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Mark Ellse: Here’s a maths puzzle. How to make exams harder but pass the same number of pupils?


Dear reader, assuming for the moment, that you know absolutely nothing about maths teaching and examining, may I ask a simple question? What would happen if pupils sitting GCSE maths were presented next year with papers that are harder than this year’s papers?

Even if like Education Secretary Nicky Morgan your multiplication tables are a little rusty, the answer to that question is pretty obvious. If the exams are harder, the marks will be lower. It is as simple as that.

Now, if the pass marks are the same as this year, inevitably fewer students will pass them. Instead of around 50 per cent getting grade C in maths GCSE, the number of pupils passing maths GCSE is going to drop. If the papers are as hard as those sat by pupils in the Far East, the number of pupils passing would halve to 25 per cent. The number of A and B grades would plummet and the number studying maths at A level would fall. However much universities may bleat about the poor standard of maths applicants, they’d rather have the same number of applicants than make half their maths staff redundant.

Parents, too, would scream if 75 per cent of pupils were leaving school ‘unqualified’ in maths. However much the then Secretary of State for Education spun the news, it would be an obvious political catastrophe.

But the Conservative party has wedded itself to ‘higher standards’ and therefore the papers must be harder. What will they therefore do? Simple: they will lower the pass mark!

If one looks at the video which accompanies the Ofqual press release,

one sees their spokesman, Ian Stockford, in a very calm voice, trying to conceal the total pickle that Ofqual is in about what to do. 1 minute 30 seconds in from the beginning there is a chart that shows the distribution of marks for trial foundation papers produced by each of the four exam boards.

Three exam boards, OCR, Pearson and WJEC, have done exactly what the government wants. They have made the papers harder. The result is that virtually no candidate has above 50 per cent. This is a staggering drop in marks for a foundation paper. Grade C pass marks in the past were typically 75 per cent. The trial papers produced by these boards are far too hard.

The AQA examiners, correctly discerning that the instruction to produce harder papers should be ignored as much as possible, has made the papers a bit harder than previously. Even with their papers, very few candidates get above the old 75 per cent pass mark. They’ll set a grade C boundary of a little over 60 per cent for their new exam and roughly the same number will get a grade C, as used to with the current maths exam.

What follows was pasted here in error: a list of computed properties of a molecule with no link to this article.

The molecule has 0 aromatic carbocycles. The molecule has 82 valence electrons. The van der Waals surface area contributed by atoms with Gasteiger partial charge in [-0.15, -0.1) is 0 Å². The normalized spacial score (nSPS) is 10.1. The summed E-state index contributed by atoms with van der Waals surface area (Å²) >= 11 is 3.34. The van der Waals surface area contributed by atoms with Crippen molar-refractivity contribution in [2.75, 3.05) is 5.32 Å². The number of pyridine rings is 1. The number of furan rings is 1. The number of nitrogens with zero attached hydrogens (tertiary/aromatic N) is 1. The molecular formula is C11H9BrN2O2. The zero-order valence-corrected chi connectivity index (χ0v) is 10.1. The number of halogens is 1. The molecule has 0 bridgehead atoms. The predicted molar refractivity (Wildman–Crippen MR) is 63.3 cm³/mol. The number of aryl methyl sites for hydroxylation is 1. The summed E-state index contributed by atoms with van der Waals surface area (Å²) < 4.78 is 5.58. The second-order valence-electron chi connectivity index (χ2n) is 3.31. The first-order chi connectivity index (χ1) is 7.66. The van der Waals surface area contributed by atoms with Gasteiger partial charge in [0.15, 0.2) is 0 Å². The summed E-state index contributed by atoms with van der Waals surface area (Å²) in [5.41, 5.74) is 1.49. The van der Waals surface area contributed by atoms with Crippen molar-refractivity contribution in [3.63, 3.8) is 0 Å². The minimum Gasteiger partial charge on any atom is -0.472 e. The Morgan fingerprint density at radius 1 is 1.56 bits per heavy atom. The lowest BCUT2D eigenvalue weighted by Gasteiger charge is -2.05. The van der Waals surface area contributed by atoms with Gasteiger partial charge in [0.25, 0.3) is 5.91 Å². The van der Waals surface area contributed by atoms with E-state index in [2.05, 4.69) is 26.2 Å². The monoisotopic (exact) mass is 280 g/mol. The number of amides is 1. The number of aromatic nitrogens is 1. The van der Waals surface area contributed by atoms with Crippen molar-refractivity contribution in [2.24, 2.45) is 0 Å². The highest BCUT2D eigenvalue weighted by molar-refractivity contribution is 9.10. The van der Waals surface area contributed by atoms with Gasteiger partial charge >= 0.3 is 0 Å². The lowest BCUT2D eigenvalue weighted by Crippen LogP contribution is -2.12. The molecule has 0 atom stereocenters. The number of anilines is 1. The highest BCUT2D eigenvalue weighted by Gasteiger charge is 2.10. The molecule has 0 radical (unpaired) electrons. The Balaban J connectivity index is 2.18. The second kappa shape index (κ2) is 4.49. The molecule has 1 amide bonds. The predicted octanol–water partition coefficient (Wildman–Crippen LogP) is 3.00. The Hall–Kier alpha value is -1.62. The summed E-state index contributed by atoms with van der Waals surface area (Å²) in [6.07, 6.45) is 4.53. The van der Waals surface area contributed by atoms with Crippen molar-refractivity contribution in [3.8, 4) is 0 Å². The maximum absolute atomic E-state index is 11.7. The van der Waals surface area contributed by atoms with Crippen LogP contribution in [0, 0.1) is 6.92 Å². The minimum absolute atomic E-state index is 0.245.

Ian Stockford, in a very calm voice says: ‘Were we attempting to set grade boundaries using those distributions, it is unlikely that we would have been able to do this reliably’! (My emphasis.) What he means is that this is a total mess. At a stage where all teachers and examiners should know exactly what is going to happen, the exam boards’ trial papers span a mark average from 25 per cent up to about 55 per cent. This is a fiasco.

Mr Stockford carries on ‘…therefore we have asked these exam boards to revisit their question papers and to ensure that while they retain the demand and the rigour at the top end for the able candidates, they also have more accessible questions to facilitate candidates across the broad range of abilities of students..’ He goes on, while saying that the AQA paper is a competent exam paper they have asked AQA to ‘look again at the expected difficulty of their papers.’ All this is code. What Ofqual really mean is this: ‘Please, please, please, we know it’s impossible, but can’t you all try to produce some harder papers so that we can fulfil our promise to make exams harder without students getting lower marks?’

Ofqual is asking something that is mathematically impossible.

It is often suggested that the government should set, centrally, a single exam for the main core subjects. Such a route is most unlikely for an exam system that is so politically driven. Were the  EducationSecretary directly responsible for GCSE exams, he would be politically vulnerable. Four exam boards, with Ofqual as an intermediary, is very convenient. There is sufficient confusion to ensure that the Department of Education have plenty of others to blame for any problems.

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Mark Ellse
Mark Ellse
Mark Ellse is a physicist and author. He is a former headmaster, independent school inspector and A level chief examiner.

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